4. Luke Gregerson (2.91 SIERA, 75 IP)
  5. Tim Stauffer (4.63 SIERA, 73 IP)**
  6. Sean Gallagher (5.27 SIERA, 19 2/3 IP)
  7. Cesar Ramos (3.98 SIERA, 14 2/3 IP)

*includes four rather poor starts
**exclusively as starter

Those top four are simply excellent. You might take off minor points for the fact that they don't have a dominant lefty, although Joe Thatcher, who is on the DL with left shoulder soreness, is more than serviceable in that regard. You might also take off points for Adams' injury troubles. But really what you have is a bullpen with three guys who could probably hold down a closer job. Even if you take away Bell, Adams, Gregerson, and Mujica provide extreme bargains at the back end of the bullpen. PECOTA likes all three, pegging Gregerson for a 3.49 ERA this season, Adams for a 3.05 mark, and Mujica a 4.15. Additionally, PECOTA thinks Thatcher can put up a 3.68. Not one of these guys will earn more than $1 million this year, and most are basically unknown outside of San Diego.

But did anyone know who Bell was before he filled the unexpectedly slow-moving shoes of Trevor Hoffman? Bell, once a mediocre starter cast off by the Mets, was essentially freely available to the Padres prior to the 2007 season. Last year, he led the league in saves. It's exactly guys like Bell that reinforce the idea that great relievers are found and not bought. In turn, this conception eats away at the win value assigned to relievers.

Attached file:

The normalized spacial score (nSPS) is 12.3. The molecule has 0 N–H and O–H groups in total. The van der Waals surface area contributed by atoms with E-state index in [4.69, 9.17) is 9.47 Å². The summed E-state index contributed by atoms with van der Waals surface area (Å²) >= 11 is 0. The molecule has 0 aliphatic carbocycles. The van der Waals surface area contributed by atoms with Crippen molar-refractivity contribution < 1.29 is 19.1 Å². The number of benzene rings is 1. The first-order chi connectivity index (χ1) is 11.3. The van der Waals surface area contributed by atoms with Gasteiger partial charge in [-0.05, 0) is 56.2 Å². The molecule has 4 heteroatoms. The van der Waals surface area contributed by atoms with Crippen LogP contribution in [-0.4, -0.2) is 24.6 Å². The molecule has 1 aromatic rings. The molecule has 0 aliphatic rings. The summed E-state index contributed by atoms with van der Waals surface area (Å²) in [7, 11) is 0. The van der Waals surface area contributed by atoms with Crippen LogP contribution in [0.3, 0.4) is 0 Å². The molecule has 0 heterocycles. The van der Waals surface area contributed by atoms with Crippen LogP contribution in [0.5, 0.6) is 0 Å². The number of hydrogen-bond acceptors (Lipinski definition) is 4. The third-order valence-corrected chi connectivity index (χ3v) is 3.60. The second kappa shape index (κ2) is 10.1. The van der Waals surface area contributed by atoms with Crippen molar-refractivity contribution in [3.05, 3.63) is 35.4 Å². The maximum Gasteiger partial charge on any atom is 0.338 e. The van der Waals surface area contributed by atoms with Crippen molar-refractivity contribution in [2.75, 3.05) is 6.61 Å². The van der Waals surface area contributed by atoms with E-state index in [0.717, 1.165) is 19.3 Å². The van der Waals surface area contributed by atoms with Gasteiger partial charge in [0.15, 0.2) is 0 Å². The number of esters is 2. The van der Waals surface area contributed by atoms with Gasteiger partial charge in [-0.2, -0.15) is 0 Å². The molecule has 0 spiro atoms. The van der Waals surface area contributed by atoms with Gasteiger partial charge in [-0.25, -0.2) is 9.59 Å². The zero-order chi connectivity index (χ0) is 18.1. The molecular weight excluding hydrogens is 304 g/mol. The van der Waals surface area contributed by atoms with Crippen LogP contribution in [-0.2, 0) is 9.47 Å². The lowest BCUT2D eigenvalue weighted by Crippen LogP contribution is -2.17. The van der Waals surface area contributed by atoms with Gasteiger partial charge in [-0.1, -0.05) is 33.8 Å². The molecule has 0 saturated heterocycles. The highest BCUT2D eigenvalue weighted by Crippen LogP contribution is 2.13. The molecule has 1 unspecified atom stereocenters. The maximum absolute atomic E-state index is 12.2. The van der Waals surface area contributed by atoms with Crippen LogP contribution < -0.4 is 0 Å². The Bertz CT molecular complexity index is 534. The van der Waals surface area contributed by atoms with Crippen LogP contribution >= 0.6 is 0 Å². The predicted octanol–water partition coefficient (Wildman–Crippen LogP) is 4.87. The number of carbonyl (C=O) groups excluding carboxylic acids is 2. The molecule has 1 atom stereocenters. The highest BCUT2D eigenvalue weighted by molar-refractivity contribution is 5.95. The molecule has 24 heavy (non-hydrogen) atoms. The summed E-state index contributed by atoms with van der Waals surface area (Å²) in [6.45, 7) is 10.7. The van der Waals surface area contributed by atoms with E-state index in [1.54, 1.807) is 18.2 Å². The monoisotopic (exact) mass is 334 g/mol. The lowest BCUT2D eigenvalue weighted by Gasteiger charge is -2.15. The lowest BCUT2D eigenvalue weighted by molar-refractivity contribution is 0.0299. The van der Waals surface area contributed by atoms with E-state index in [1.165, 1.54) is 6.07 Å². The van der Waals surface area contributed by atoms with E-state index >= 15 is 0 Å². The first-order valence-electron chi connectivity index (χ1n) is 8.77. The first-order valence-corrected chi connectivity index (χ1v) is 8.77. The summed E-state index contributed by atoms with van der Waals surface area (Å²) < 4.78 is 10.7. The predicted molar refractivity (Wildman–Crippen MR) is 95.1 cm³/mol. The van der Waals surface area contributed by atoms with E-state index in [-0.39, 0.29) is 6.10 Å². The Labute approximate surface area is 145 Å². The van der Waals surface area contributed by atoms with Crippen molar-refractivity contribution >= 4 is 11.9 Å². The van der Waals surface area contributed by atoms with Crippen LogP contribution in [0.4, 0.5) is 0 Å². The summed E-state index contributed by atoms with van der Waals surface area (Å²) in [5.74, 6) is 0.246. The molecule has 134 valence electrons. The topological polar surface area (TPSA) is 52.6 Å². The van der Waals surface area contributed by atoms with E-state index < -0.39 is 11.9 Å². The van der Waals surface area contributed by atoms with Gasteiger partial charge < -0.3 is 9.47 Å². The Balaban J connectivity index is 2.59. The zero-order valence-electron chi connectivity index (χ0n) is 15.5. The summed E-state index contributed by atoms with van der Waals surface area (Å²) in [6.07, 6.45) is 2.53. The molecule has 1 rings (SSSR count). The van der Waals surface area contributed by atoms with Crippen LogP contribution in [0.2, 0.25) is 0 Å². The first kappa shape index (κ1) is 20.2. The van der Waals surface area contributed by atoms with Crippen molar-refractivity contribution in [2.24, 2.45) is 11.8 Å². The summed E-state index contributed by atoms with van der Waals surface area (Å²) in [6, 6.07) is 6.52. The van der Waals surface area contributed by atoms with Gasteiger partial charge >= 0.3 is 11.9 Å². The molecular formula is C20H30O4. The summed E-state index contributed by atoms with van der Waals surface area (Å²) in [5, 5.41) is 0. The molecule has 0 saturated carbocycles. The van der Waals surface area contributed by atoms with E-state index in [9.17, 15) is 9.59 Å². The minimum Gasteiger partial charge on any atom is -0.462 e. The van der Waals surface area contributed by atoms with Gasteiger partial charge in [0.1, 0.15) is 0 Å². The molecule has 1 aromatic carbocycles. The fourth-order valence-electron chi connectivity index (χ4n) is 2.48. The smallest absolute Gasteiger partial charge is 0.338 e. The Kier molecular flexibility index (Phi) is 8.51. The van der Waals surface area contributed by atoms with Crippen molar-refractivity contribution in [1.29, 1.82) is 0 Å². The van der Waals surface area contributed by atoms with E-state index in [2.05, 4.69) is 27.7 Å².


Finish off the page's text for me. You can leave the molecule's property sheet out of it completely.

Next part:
Ultimately, the difficulty lies in identifying which players have skill sets that are particularly suited for the bullpen. For a variety of reasons, minor-league numbers for relievers can often be very misleading, especially ground ball specialists. And some players have repertoires that "play up" in the 'pen. Projecting a pitcher's performance in the bullpen cannot be a matter of simply mechanically subtracting a fixed amount from a guy's ERA, even though that might be the correct adjustment in the aggregate). Rather, a smart team like the Padres must necessarily take the data they get from scouts, from speed guns, and from bullpen sessions and use it to evaluate bullpen candidates.

Best in the West?